The Big Game Part V

Gareth MorganInvesting


When customers find they have been diddled and seek recourse, there is a well-established sequence of responses. This invariably ends in resolution but with the offending corporate free to do it again – if not to that customer then certainly to others.

The sequence is:

  • Deny there’s a problem and certainly deny fault;
  • If litigation has begun, resist it;
  • If litigation doesn’t go well call for alternative disputes resolution;
  • Admit to an “error” or “omission” and try for a confidential settlement; and
  • If the complainant still doesn’t surrender, contrive vexatious counter litigation to burn them off financially. The immediate benefit of this is that the matter becomes sub judice, which at least prevents contamination of other customers.


The overall strategy is to contain the dissent and ultimately silence it a least cost.

Let’s look more closely at each step.

The initial response is always denial because many complainants simply don’t know what to do next. The majority will crawl back into their shells after such a rebuttal. Normally a letter from the company is sufficient.

If a complainant is sufficiently upset and resourced to become litigious, then a judgment has to be made as to whether to seek alternative disputes resolution or scare him off. A letter from the company’s lawyers saying the claim is rejected, and that the company will seek compensation for its litigation costs, cowers more than a few complainants at this point.

Assuming the matter goes to court then the consumer can only use the Fair Trading Act, as actuarial malpractice is committed at the discretion of the actuary and actuarial rules cannot be legally challenged in New Zealand.

If this course isn’t going well for the company, the next step is to admit an error or an omission and seek a confidential settlement. Remember, the strategy is always damage containment, not enabling word to spread and certainly not letting the weapon of discretions be scrutinized.

One negative aspect of a confidential settlement is that the company can admit culpability but be under no obligation to stop the “error” occurring again or to even make good the situation of other savers similarly harmed.

This process of forcing aggrieved customers into confidential settlement is a well worn path right across the insurance industry. I’ve seen it with health insurers taken to task for ramping up premiums despite written undertakings to keep them fixed.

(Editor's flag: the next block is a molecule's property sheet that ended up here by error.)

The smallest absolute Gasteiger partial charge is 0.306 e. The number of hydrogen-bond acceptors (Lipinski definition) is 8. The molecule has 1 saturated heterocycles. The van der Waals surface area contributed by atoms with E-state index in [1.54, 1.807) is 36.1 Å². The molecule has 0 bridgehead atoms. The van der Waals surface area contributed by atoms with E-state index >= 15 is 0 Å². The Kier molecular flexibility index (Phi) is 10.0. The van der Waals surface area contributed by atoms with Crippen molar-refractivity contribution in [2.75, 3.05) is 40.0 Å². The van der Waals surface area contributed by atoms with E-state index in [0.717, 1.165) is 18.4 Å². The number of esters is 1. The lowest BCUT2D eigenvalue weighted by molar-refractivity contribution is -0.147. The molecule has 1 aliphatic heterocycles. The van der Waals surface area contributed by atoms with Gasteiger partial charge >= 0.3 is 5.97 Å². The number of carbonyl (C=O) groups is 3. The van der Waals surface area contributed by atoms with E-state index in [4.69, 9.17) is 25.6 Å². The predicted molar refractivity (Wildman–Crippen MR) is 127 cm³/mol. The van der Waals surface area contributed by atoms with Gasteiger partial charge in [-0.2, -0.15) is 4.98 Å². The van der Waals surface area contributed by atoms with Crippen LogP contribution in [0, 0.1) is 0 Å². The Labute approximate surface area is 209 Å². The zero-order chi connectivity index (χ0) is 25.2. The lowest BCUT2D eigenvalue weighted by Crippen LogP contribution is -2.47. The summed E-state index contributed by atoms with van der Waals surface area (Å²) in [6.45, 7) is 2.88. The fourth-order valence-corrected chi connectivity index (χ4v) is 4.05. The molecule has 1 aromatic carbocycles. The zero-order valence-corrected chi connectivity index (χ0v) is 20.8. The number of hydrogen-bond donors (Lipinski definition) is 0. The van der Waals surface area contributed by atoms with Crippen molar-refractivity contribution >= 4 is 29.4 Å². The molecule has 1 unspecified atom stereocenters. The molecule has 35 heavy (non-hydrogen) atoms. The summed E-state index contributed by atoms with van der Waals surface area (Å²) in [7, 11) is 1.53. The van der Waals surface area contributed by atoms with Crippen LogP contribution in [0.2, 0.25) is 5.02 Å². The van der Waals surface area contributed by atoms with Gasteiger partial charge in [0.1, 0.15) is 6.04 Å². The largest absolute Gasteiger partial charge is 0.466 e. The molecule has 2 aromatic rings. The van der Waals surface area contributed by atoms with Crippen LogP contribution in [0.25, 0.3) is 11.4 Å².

Adjudications reached under the Arbitration Act 1996 can find the company guilty but nothing can be revealed – this suits the corporate bully but is not in the public interest.

The confidence trick of admitting to an “error” and pacifying the complainant has become so endemic that the Australian Securities & Investment Commission (ASIC) began to enquire about their frequency.

ASIC imposed enforceable undertakings and demanded restitution for savers, something not done here by the Securities Commission.

If the complainant is not badly resourced and settlement isn’t possible, then things get heavy. The standard company tactic is to get litigious and bleed the complainant through counter-claim. This ensures the complainant will be the one suffering. Justice is not available without a matching chequebook.


The Brush Off

  • This was the response of a New Zealand company to a disaffected customer: “The directors set rates of return taking into account actuarial advice. This advice is confidential.”
  • And: “[our company] endeavours to provide a smooth progression of returns and also takes into account equity between different generations of policyholders.”

Controlling the regulators

Regulators have a penchant for pleading they are ill-equipped to keep up with what’s going on in the industry. They seem to permanently be behind the eight-ball, playing catch-up and even worse, turn to the industry for advice on what to do!

The depth of expertise within the ranks of the regulator is without doubt insufficient – but it’s understandable.

The insurance companies are large multinationals, which have the benefit of access to massive legal, actuarial and accounting expertise.

Let’s just recap on how uneven the playing field is;

  • The industry’s repetitive stance to aggrieved customers is to state that “there is no legal requirement” to disclose critical information;
  • There is only limited case law, as the industry stifles precedent with confidential settlements – by far the majority of complainants never get as far as the courts;